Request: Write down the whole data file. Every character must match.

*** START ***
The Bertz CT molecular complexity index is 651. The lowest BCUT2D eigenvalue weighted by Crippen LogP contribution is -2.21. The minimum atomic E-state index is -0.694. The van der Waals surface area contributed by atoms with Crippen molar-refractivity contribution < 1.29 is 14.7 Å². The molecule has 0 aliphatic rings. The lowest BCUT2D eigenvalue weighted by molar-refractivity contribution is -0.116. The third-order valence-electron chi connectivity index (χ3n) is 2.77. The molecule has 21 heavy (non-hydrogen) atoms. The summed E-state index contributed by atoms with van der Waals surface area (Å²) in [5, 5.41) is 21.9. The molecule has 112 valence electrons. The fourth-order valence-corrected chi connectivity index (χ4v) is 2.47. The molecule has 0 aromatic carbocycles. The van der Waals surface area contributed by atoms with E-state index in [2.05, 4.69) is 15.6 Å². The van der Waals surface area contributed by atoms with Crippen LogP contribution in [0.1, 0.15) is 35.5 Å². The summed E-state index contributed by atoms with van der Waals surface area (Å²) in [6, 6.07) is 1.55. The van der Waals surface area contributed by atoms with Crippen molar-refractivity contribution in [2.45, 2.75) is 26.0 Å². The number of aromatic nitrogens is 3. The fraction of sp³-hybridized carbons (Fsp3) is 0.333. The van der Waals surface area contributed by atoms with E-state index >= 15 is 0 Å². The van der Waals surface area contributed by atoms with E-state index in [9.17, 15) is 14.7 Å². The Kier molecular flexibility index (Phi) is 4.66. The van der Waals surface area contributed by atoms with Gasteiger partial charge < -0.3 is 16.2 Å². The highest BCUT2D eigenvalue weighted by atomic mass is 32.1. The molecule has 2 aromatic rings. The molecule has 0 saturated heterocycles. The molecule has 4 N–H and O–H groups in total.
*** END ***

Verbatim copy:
The Bertz CT molecular complexity index is 651. The lowest BCUT2D eigenvalue weighted by Crippen LogP contribution is -2.21. The minimum atomic E-state index is -0.694. The van der Waals surface area contributed by atoms with Crippen molar-refractivity contribution < 1.29 is 14.7 Å². The molecule has 0 aliphatic rings. The lowest BCUT2D eigenvalue weighted by molar-refractivity contribution is -0.116. The third-order valence-electron chi connectivity index (χ3n) is 2.77. The molecule has 21 heavy (non-hydrogen) atoms. The summed E-state index contributed by atoms with van der Waals surface area (Å²) in [5, 5.41) is 21.9. The molecule has 112 valence electrons. The fourth-order valence-corrected chi connectivity index (χ4v) is 2.47. The molecule has 0 aromatic carbocycles. The van der Waals surface area contributed by atoms with E-state index in [2.05, 4.69) is 15.6 Å². The van der Waals surface area contributed by atoms with Crippen LogP contribution in [0.1, 0.15) is 35.5 Å². The summed E-state index contributed by atoms with van der Waals surface area (Å²) in [6, 6.07) is 1.55. The van der Waals surface area contributed by atoms with Crippen molar-refractivity contribution in [2.45, 2.75) is 26.0 Å². The number of aromatic nitrogens is 3. The fraction of sp³-hybridized carbons (Fsp3) is 0.333. The van der Waals surface area contributed by atoms with E-state index >= 15 is 0 Å². The van der Waals surface area contributed by atoms with E-state index in [9.17, 15) is 14.7 Å². The Kier molecular flexibility index (Phi) is 4.66. The van der Waals surface area contributed by atoms with Gasteiger partial charge < -0.3 is 16.2 Å². The highest BCUT2D eigenvalue weighted by atomic mass is 32.1. The molecule has 2 aromatic rings. The molecule has 0 saturated heterocycles. The molecule has 4 N–H and O–H groups in total.